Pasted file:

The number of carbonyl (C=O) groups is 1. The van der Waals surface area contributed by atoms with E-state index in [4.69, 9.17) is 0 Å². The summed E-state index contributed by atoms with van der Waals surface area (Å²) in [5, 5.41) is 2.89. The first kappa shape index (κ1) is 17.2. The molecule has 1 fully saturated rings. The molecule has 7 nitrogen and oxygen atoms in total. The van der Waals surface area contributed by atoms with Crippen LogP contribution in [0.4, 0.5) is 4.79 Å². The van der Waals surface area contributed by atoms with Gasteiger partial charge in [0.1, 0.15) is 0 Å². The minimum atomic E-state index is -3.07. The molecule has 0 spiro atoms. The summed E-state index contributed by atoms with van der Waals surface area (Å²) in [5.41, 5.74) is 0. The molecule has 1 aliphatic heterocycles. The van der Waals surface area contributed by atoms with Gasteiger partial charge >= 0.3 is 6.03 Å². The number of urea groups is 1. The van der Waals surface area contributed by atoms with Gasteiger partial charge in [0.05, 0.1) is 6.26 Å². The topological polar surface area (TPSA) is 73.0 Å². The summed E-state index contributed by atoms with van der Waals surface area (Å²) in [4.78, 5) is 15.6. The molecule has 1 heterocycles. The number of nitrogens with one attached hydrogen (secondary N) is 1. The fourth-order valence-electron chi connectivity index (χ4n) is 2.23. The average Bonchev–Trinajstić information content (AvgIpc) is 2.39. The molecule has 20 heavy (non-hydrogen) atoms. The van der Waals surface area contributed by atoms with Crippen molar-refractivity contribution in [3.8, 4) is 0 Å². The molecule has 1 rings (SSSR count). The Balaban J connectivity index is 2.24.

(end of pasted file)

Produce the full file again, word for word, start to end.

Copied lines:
The number of carbonyl (C=O) groups is 1. The van der Waals surface area contributed by atoms with E-state index in [4.69, 9.17) is 0 Å². The summed E-state index contributed by atoms with van der Waals surface area (Å²) in [5, 5.41) is 2.89. The first kappa shape index (κ1) is 17.2. The molecule has 1 fully saturated rings. The molecule has 7 nitrogen and oxygen atoms in total. The van der Waals surface area contributed by atoms with Crippen LogP contribution in [0.4, 0.5) is 4.79 Å². The van der Waals surface area contributed by atoms with Gasteiger partial charge in [0.1, 0.15) is 0 Å². The minimum atomic E-state index is -3.07. The molecule has 0 spiro atoms. The summed E-state index contributed by atoms with van der Waals surface area (Å²) in [5.41, 5.74) is 0. The molecule has 1 aliphatic heterocycles. The van der Waals surface area contributed by atoms with Gasteiger partial charge >= 0.3 is 6.03 Å². The number of urea groups is 1. The van der Waals surface area contributed by atoms with Gasteiger partial charge in [0.05, 0.1) is 6.26 Å². The topological polar surface area (TPSA) is 73.0 Å². The summed E-state index contributed by atoms with van der Waals surface area (Å²) in [4.78, 5) is 15.6. The molecule has 1 heterocycles. The number of nitrogens with one attached hydrogen (secondary N) is 1. The fourth-order valence-electron chi connectivity index (χ4n) is 2.23. The average Bonchev–Trinajstić information content (AvgIpc) is 2.39. The molecule has 20 heavy (non-hydrogen) atoms. The van der Waals surface area contributed by atoms with Crippen molar-refractivity contribution in [3.8, 4) is 0 Å². The molecule has 1 rings (SSSR count). The Balaban J connectivity index is 2.24.